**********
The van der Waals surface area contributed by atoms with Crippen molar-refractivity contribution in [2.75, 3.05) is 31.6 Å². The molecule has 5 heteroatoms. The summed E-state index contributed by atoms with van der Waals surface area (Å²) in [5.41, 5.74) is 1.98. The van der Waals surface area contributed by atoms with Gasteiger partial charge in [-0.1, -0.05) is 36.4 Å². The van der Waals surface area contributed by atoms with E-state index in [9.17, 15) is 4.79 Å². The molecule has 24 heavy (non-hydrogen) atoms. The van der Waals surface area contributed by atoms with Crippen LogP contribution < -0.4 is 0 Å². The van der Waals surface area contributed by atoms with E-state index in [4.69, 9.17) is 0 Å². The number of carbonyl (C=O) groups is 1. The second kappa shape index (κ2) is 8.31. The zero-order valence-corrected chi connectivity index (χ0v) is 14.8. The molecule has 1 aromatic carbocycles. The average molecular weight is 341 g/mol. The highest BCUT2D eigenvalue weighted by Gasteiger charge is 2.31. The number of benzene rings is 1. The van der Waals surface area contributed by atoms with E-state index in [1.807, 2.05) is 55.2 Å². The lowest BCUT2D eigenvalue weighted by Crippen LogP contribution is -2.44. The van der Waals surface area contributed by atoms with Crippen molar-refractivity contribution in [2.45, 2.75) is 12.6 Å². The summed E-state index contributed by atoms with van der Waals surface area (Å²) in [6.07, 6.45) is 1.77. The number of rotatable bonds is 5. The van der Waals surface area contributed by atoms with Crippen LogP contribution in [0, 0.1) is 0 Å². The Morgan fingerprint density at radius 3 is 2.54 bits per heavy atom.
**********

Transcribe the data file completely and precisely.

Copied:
The van der Waals surface area contributed by atoms with Crippen molar-refractivity contribution in [2.75, 3.05) is 31.6 Å². The molecule has 5 heteroatoms. The summed E-state index contributed by atoms with van der Waals surface area (Å²) in [5.41, 5.74) is 1.98. The van der Waals surface area contributed by atoms with Gasteiger partial charge in [-0.1, -0.05) is 36.4 Å². The van der Waals surface area contributed by atoms with E-state index in [9.17, 15) is 4.79 Å². The molecule has 24 heavy (non-hydrogen) atoms. The van der Waals surface area contributed by atoms with Crippen LogP contribution < -0.4 is 0 Å². The van der Waals surface area contributed by atoms with E-state index in [4.69, 9.17) is 0 Å². The number of carbonyl (C=O) groups is 1. The second kappa shape index (κ2) is 8.31. The zero-order valence-corrected chi connectivity index (χ0v) is 14.8. The molecule has 1 aromatic carbocycles. The average molecular weight is 341 g/mol. The highest BCUT2D eigenvalue weighted by Gasteiger charge is 2.31. The number of benzene rings is 1. The van der Waals surface area contributed by atoms with E-state index in [1.807, 2.05) is 55.2 Å². The lowest BCUT2D eigenvalue weighted by Crippen LogP contribution is -2.44. The van der Waals surface area contributed by atoms with Crippen molar-refractivity contribution in [2.45, 2.75) is 12.6 Å². The summed E-state index contributed by atoms with van der Waals surface area (Å²) in [6.07, 6.45) is 1.77. The number of rotatable bonds is 5. The van der Waals surface area contributed by atoms with Crippen LogP contribution in [0, 0.1) is 0 Å². The Morgan fingerprint density at radius 3 is 2.54 bits per heavy atom.